The high pressure, high temperature fluid stored within the tank 152 is employed in a manner similar to that in the system 10 to elevate the temperature through heat exchangers (not shown) of the fourth circulating fluid or hot water supply (HWS) that flows through the lines 160 and 162 to a heat utilization device or to a domestic hot water supply (HWS), respectively.
Turning now to FIGS. 3 and 4, illustrated in these figures are two alternative heat utilization devices that may be employed with either system 10 or 110. More specifically, with reference to FIG. 3, there is disclosed a warm air heating system generally designated as 200. The warm air heating system 200 employs a heating coil 202 that is in fluid circulating communication with either line 60 or line 160 and return lines 64 and 164 illustrated in FIGS. 1 and 2 (in FIG. 3 lines 60 and 64 are illustrated). Fluid of the desired temperature level is circulated through the heating coil 202 in heat transfer relationship with warm air circulating through ducts 208 and 210 of the warm air furnace 204. Mounted within the fluid supply line 60 is a ductstat 206 that is electrically connected by a wire 209 to a fan motor (not shown) within the warm air furnace 204. When the fluid circulating through line 60 drops below a preferred temperature, the ductstat 206 turns off the fan motor thus terminating the circulating flow of warm air through ducts 208 and 210.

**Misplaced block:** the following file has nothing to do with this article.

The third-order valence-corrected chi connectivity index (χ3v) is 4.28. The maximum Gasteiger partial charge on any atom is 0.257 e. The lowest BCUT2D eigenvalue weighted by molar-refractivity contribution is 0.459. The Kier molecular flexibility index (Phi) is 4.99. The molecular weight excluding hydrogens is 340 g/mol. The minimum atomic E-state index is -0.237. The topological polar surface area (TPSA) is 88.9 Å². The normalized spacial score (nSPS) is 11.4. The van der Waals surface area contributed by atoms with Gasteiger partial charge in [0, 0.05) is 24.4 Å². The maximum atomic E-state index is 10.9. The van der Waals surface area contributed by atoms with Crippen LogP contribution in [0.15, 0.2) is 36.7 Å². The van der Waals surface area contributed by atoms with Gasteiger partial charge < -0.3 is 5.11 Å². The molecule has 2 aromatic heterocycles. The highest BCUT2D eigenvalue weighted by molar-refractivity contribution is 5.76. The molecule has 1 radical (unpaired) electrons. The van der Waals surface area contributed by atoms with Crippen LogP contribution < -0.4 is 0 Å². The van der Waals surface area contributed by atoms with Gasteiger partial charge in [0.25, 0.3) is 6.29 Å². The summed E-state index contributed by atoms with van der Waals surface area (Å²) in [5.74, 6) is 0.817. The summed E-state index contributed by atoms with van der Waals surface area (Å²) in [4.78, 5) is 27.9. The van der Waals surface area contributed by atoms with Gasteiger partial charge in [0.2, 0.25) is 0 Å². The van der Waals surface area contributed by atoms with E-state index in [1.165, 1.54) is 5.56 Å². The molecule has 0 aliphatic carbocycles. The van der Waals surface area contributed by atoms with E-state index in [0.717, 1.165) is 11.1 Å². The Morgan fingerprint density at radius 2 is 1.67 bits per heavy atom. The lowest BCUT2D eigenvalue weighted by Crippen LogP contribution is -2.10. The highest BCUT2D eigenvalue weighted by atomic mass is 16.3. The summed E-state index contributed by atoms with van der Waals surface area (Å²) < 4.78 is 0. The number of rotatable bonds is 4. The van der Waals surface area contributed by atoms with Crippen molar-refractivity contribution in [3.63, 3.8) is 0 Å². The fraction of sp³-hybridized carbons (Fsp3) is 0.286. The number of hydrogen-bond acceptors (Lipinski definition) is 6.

Turning now to FIG. 4, a second heat utilization device 300 is illustrated. This device 300 is connected to fluid line 60 or 160 and return line 64 or 164 (in FIG. 4 lines 60 and 64 are illustrated). The supply fluid from line 60 is circulated by a pump 302 and a portion of the fluid is directed through a line 304 to an evaporative condensor 306, and as will be understood by those skilled in the art this portion is reduced in temperature. A second portion of the fluid is directed through a line 308. The two portions of fluid are combined and further circulated through the heat pump condensing and evaporating loop 312, sometimes known as a "run around loop", where heat is alternatively rejected and absorbed by the individual heat pumps 314. The closed loop heat pump loop or circuit 312 therefore directs energy to the desired location through individual heat pumps 314. It should be noted that the energy requirements of these heat pumps 314 vary widely and the net heat requirements may be positive or negative. After passing through the individual heat pumps 314, the fluid is returned to line 64 and subsequently to the heat exchanger in the fluid storage tank 52 or 152.